You’ve received some great advice already. We all learn differently, so there is no perfect way to correct form. Here are some of the things that I do, that may or may not work for your situation. For me personally, I like take a few minutes of class time to educate, which reduces (but will never eliminate) my need for corrections later. If I have time, I do 1 and 1.5. If I don’t have time, what seems to work best for me is to demonstrate for about the first half of the time that we’re doing the exercise so my visual learners can get it, then I coach verbally and with touch as my second and third lines of communication.
1) If there’s a particular movement that your students tend to have trouble with, take some time to go over it during your warm-up or right before class.
1.5) My preference for doing this is to allow members to observe themselves in a mirror and self-correct. So, for example, I might have people do a standing side lunge and then I’ll talk through each body segment and where it should be in relation to the others.
2) Verbal corrections first, drawing attention to my own form and addressing the class generally.
3) My weight training classes tend to be 25 people or fewer and I know them, so my next verbal correction would use a name to draw attention and then a short correction from the front of the room – “Nancy, shoulders down and back.”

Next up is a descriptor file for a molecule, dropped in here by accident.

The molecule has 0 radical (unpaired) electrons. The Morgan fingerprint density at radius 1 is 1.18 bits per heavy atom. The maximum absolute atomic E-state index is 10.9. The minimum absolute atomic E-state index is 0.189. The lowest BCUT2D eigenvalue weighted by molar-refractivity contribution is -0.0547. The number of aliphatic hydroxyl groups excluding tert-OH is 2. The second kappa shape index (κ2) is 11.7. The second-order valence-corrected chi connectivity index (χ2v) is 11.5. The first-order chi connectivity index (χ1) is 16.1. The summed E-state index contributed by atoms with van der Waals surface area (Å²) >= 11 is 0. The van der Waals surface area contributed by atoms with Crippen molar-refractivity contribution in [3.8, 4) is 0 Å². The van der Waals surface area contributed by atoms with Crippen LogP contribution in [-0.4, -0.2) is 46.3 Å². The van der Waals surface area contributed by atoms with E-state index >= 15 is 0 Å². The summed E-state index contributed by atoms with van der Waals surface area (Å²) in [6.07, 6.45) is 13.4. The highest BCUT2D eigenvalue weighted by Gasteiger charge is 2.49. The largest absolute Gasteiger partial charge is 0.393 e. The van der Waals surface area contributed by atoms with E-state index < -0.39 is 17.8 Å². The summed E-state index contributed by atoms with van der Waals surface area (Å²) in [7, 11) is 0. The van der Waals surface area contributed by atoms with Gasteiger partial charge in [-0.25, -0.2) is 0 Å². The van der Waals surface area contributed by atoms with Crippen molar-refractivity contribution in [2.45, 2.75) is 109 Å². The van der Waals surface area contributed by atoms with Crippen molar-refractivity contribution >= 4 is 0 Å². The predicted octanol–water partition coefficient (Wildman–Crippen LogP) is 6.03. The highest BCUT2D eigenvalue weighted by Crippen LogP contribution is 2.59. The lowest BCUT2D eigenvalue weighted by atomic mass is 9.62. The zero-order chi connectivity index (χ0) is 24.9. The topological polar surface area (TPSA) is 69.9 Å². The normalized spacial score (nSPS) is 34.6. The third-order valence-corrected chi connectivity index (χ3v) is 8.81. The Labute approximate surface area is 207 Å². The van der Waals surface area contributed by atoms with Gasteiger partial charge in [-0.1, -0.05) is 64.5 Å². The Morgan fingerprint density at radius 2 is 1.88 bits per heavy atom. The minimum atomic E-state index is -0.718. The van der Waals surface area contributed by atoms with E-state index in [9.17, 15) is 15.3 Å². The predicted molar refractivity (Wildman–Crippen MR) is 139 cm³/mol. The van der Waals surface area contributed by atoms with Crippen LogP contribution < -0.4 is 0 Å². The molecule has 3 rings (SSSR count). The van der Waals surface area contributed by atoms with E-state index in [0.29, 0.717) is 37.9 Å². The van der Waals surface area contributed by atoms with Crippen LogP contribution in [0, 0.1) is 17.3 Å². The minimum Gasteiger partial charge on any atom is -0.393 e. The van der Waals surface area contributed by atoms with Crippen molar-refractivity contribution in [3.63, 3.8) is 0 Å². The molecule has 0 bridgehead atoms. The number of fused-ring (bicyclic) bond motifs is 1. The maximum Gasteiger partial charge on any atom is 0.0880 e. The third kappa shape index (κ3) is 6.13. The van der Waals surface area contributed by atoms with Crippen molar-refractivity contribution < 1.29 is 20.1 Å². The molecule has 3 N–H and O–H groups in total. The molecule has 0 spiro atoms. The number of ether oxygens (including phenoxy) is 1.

4) For people that don’t learn well by listening, the next individual cue I would make would be to do correction one on one but instead of touching the client, I’d have the client control whether they touch me or not. For example, if I have a client whose knees are going far forward of their toes in a squat, I’d put my hand at knee height and about an inch behind the front of their toe. Then I’d say, “Don’t touch my hand,” which will make them drop their hips back. If they can’t figure out how to not touch me (most people figure it out on their second rep after they bang into my hand on the first rep), then I’d give the next cue, “Put your hips back so you knee doesn’t touch my hand.” If they over-correct so that now they’re not moving their ankle, I’ll give one more cue – “OK, knee is good. Now, keep the hips back there, but bring the shins just a little forward. It’s like skiing, you have to flex your shins into your boots but keep your hips back.”
5) I touch clients in my weight training classes. As a personal trainer and a yoga instructor, it’s in my scope of practice and I’m comfortable doing it. Here’s the catch. I almost never touch anyone I don’t know; I’ll only touch a new person if what they’re doing will injure them and verbal cuing has failed. Even when I do know them, I will make sure that they can see me coming so my touch is not a surprise. And then I tell them what I’m going to touch.